Now pause. Notice that numBytesUsed is not actually used by this function at all, except to unconditionally set it to 0. The Single Responsibility Principle suggests that perhaps setting this arbitrary size_t to 0 could be done by the caller, so as not to bother us with an essentially unrelated task. But then our whole function becomes a tail-call to fread(...), which seems ridiculous. Let's eliminate this function. Find its caller...

static inline bool nextCharEquals(FILE *file, char buffer[], size_t *numBytesRead, size_t *numBytesUsed, char value) {
return (((*numBytesUsed < *numBytesRead) || fillBuffer(file, buffer, numBytesRead, numBytesUsed)) && (buffer[*numBytesUsed] == value));
}


Oh dear me. Let's rewrite this mess using if and else:

static inline bool nextCharEquals(FILE *file, char buffer[], size_t *numBytesRead, size_t *numBytesUsed, char value) {
if (fillBuffer(file, buffer, numBytesRead, numBytesUsed) == 0) {
return false;
}
}
return buffer[*numBytesUsed] == value;
}


Okay, now for the inlining step!

static inline bool nextCharEquals(FILE *fp, char *buffer, size_t bufferlen, size_t *numBytesUsed, char value) {
*numBytesUsed = 0;
return false;
}
}
return buffer[*numBytesUsed] == value;
}


Now we can start to make out where the real problems lie. For example, it is tempting to observe that if (*numBytesRead == 0) is equivalent to if (*numBytesUsed >= *numBytesRead) (since we just set *numBytesUsed to 0 on the previous line). So we are tempted to rewrite this function as

static inline bool nextCharEquals(FILE *fp, char *buffer, size_t bufferlen, size_t *numBytesUsed, char value) {
*numBytesUsed = 0;
// TODO: check errno? check feof(fp)?
}
return buffer[*numBytesUsed] == value;
}


Of course as written that would be an infinite loop on EOF; but it makes us ponder in what situations we expect to see fread(...) == 0... which starts us thinking about error handling.

Meanwhile, we can apply the Single Responsibility Principle again to figure out that perhaps char value doesn't belong in this function. Why would our caller want to write

nextCharEquals(dataFile, buffer, &numBytesRead, &numBytesUsed, '\n')


when they could write

nextChar(dataFile, buffer, &numBytesRead, &numBytesUsed) == '\n'


Any time you're spelling out the name of a built-in operator (==) in your function name, it's a good sign that your function is doing more than it should be. Let the built-in operator pull its own weight!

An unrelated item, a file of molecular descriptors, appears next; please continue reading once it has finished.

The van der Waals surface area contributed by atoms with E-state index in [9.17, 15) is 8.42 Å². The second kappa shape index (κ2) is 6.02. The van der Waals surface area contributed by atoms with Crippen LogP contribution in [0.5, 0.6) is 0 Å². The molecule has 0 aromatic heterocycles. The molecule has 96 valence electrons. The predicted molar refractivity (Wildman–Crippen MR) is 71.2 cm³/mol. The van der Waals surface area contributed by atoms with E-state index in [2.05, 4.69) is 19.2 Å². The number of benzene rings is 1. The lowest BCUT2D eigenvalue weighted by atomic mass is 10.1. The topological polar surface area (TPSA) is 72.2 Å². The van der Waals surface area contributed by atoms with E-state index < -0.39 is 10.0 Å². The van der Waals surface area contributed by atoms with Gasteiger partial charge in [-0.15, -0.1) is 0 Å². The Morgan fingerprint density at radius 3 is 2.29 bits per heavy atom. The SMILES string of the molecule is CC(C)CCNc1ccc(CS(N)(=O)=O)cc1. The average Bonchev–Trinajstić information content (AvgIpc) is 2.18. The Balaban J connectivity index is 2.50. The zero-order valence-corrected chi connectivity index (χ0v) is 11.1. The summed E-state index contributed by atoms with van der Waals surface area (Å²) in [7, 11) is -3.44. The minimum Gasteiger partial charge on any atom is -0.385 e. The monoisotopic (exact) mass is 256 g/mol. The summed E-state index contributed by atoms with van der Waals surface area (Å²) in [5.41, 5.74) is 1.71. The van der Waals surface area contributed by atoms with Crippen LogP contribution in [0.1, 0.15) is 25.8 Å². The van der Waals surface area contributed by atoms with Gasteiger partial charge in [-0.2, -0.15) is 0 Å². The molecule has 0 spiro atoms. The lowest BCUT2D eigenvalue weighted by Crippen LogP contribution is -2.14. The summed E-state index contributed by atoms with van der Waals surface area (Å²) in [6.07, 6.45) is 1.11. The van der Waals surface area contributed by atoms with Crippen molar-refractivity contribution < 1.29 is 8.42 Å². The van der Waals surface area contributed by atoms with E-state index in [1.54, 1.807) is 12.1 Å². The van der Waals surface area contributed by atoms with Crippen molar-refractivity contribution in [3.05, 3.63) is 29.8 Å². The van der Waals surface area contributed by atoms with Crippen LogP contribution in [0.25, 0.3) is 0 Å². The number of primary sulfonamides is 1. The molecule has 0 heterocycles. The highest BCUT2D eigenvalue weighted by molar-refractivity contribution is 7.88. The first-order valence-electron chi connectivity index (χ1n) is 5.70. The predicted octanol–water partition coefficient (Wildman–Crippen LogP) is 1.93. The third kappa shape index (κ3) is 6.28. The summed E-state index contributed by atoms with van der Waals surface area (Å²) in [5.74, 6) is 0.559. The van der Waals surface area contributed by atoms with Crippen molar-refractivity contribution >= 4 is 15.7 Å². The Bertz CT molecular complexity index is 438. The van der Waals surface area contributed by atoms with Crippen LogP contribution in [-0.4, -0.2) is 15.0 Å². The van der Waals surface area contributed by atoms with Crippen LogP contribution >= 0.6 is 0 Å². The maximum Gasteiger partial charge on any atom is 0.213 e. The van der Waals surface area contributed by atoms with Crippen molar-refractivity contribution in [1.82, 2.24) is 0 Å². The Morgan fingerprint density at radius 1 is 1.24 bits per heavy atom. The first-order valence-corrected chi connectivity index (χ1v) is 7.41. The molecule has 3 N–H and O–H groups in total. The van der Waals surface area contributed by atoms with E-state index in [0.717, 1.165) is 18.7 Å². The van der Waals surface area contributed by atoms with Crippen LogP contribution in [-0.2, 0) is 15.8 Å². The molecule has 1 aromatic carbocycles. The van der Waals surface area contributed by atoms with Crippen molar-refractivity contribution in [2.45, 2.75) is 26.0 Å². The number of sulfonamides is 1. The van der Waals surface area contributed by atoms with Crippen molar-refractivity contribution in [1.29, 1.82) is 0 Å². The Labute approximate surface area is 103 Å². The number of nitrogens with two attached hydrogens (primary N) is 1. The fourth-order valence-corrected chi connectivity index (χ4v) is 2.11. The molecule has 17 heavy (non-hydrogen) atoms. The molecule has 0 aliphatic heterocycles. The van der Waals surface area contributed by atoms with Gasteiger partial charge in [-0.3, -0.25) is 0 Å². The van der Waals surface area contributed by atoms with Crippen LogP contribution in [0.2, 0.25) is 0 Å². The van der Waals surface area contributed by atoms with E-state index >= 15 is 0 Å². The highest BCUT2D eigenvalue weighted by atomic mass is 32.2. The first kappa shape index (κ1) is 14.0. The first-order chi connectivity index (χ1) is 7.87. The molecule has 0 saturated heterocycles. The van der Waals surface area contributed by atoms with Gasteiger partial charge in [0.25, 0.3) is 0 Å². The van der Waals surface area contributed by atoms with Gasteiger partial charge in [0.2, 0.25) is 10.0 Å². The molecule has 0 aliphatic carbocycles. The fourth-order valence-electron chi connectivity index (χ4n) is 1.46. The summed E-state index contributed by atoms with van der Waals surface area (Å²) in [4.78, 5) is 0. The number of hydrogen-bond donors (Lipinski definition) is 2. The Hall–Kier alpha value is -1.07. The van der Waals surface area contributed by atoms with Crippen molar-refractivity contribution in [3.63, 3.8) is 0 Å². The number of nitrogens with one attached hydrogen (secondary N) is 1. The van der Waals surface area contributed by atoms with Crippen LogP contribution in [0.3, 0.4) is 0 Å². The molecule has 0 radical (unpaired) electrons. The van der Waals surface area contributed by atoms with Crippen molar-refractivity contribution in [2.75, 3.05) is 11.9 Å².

One more random tip: Instead of hard-coding BUFFER_SIZE all over your program, try to use sizeof buffer.

char buffer[BUFFER_SIZE];
foo(buffer, BUFFER_SIZE);  // bad, repetitive, easy to typo

char buffer[4096];
foo(buffer, sizeof buffer);  // good, clean, hard to typo


It'll also train you to pass your buffer sizes around properly, since you won't have all your buffers' sizes so promiscuously available in "global variables." And that will help you prepare for the world of multi-source-file programs.

• Lots of good advice in here but ya appear to have gone a bit overboard. For example, you eliminated an out variable in the name of SRP which then forces me to maintain that variable in three separate places; how is that possibly any less "smelly"? – Kittoes0124 Aug 12 '18 at 14:56
• I've made alterations to the file I'm working on that implement most of what you recommended, see here: gist.github.com/Kittoes0124/606ba934caf14a50133a78ebc666ce67. – Kittoes0124 Aug 12 '18 at 15:58
• @Kittoes0124: "forces me to maintain that variable in three separate places"... By my count, you're already modifying numBytesUsed in three places (two increments and one set-to-zero), and all I recommended was to move the set-to-zero up a couple of levels. That doesn't increase the amount of duplication. However, if you want to really clean up this code, you should look into a feature of C I didn't even mention: struct. Wrapping those four variables (buf, buflen, available and used) into a single struct Buffer * would drastically simplify a lot of your function signatures. – Quuxplusone Aug 12 '18 at 19:30